Thought I'd chime in with a real world towing experience and a word of caution for those looking at towing high profile trailers-This may belong elsewhere, but given that my trailer is larger I though it appropriate here.

I acquired a 2003 Rockwood Roo 21BH Hybrid in April, but for multiple reasons never got to tow it other than around the neighborhood to check the Brake adjustment-That is, until last weekend. I have a Curt Hitch, Equal-I-zer WDH, Airbags, and Electric Brakes with a Prodigy Controller. Scale weight of the trailer loaded and ready for camping was ~2950lbs at a local CAT scale. Last Friday I hooked up the WDH and after a few trial and error adjustments, got everything balanced and looking good. I drove it around the block and was impressed with how easily and smoothly it towed. Acceleration was peppy, it handled well, and braking was good. Feeling optimistic-I hit the road headed to our favorite campground about an hour away. All was well on surface roads and at speeds below 40 mph, but I began having issues when I hit the interstate and had to attempt to maintain speeds of 55-60 MPH. The Sienna was not happy-It struggled a bit on straight-aways and did well on downhill grades, but any kind of incline and the engine and transmission were struggling noticeably. I never got it over 65 except for one downhill stretch and over the 60 mile drive I went through almost a half tank of gas. I know the issue is the Barn Door effect of the hybrid, but I wanted others considering towing a high profile trailer to factor wind resistance into their thinking. The Sienna is absolutely capable of handling the weight, but when you add the high wind resistance, it struggles like nobody's business. I'm sure others will have opinions and differing experiences, just wanted to offer my $.02; I enjoyed the weekend camping and a good friend offered to tow it home with his V-8 Ford to avoid any more stress on the van. I've since towed another friend's pop-up of equivalent weight (Coleman Bayside) and had no problem at all maintaining 65-70 MPH with the same setup.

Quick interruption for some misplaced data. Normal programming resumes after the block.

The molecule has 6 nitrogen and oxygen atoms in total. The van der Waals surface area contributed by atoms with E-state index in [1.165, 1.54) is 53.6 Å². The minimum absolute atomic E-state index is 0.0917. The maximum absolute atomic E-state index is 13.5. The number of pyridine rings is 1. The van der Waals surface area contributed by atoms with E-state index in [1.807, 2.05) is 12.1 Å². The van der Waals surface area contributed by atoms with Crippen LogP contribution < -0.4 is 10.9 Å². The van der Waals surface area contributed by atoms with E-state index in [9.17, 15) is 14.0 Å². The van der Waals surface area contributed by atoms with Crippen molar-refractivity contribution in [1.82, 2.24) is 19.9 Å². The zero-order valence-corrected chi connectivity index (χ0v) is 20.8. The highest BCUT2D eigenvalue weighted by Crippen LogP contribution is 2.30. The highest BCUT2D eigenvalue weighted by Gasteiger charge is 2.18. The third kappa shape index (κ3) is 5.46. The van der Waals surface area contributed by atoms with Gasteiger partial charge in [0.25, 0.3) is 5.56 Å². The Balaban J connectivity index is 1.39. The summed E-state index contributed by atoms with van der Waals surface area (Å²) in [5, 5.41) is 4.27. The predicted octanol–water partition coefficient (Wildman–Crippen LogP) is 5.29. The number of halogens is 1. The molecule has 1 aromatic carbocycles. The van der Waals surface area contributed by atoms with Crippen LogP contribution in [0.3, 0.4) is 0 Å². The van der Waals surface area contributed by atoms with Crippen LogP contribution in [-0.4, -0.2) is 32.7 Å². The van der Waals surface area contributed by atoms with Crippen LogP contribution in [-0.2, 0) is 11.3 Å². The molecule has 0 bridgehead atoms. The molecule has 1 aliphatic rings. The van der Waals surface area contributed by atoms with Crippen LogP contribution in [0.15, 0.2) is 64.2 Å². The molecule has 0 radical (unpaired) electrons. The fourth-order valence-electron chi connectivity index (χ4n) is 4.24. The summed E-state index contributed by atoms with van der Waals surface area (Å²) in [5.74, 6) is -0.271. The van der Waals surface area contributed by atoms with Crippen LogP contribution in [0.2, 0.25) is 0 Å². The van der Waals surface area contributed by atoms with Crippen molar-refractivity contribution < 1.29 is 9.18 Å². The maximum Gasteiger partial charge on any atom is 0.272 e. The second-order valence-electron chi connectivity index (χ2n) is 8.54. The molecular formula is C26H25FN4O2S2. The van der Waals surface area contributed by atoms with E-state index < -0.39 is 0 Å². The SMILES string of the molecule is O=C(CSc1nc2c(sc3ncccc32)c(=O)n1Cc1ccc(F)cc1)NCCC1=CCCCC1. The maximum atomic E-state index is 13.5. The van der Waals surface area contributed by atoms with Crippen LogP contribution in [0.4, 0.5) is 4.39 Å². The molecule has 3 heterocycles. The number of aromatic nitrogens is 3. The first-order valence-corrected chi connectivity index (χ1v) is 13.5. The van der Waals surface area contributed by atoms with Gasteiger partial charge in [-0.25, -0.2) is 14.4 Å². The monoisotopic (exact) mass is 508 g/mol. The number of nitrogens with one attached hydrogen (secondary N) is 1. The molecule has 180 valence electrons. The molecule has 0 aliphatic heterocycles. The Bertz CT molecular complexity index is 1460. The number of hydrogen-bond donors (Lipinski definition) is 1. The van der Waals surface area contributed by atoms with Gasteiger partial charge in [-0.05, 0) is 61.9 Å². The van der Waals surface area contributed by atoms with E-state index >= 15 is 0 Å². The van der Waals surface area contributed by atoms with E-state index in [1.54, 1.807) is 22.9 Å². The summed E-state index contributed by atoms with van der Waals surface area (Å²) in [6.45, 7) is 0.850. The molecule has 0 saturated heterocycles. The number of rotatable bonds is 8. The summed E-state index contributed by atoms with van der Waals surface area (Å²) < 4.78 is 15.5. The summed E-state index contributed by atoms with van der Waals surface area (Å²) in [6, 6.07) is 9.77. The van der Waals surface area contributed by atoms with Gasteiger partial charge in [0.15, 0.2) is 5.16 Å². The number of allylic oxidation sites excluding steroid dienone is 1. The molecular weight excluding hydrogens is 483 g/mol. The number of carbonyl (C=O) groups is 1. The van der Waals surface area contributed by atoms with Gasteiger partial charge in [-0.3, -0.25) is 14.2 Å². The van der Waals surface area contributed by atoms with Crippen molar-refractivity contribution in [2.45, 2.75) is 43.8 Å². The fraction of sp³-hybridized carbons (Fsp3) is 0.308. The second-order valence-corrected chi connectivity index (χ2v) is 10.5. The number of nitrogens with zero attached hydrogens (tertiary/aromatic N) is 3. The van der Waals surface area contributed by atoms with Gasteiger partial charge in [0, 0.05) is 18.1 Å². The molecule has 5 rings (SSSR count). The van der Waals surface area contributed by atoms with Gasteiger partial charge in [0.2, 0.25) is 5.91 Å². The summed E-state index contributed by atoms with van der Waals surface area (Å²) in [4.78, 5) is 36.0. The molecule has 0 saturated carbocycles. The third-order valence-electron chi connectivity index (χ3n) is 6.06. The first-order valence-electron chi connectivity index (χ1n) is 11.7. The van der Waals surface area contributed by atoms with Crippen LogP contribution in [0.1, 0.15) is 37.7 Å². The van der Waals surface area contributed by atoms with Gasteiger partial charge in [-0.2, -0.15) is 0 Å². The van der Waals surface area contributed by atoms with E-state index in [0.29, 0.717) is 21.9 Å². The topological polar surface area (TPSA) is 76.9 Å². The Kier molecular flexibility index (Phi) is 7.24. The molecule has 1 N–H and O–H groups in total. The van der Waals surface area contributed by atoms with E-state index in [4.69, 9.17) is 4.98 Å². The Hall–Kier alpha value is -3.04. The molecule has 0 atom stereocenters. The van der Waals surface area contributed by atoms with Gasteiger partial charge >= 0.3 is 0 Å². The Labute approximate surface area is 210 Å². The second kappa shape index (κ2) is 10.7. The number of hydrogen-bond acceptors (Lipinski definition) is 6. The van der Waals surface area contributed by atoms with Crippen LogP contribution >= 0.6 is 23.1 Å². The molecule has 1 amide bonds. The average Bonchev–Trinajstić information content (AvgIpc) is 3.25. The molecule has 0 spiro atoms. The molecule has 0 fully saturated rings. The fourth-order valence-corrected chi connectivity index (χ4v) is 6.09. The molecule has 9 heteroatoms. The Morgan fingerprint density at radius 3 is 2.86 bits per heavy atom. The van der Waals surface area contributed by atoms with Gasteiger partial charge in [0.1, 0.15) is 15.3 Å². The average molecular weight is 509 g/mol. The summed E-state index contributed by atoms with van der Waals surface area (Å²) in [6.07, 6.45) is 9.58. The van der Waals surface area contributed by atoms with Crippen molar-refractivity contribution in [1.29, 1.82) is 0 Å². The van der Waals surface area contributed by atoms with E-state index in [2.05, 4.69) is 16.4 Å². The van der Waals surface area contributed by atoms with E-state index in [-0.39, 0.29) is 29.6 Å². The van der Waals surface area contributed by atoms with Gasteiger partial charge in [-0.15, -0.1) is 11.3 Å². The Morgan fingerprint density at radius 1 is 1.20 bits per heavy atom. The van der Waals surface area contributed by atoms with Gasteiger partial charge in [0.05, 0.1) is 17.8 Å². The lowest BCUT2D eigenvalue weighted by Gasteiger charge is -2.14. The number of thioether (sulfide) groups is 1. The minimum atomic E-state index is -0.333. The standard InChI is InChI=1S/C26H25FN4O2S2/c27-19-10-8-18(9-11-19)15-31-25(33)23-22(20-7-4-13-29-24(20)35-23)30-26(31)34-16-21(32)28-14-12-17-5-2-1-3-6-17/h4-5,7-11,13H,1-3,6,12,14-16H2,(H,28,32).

Cheers,

Jay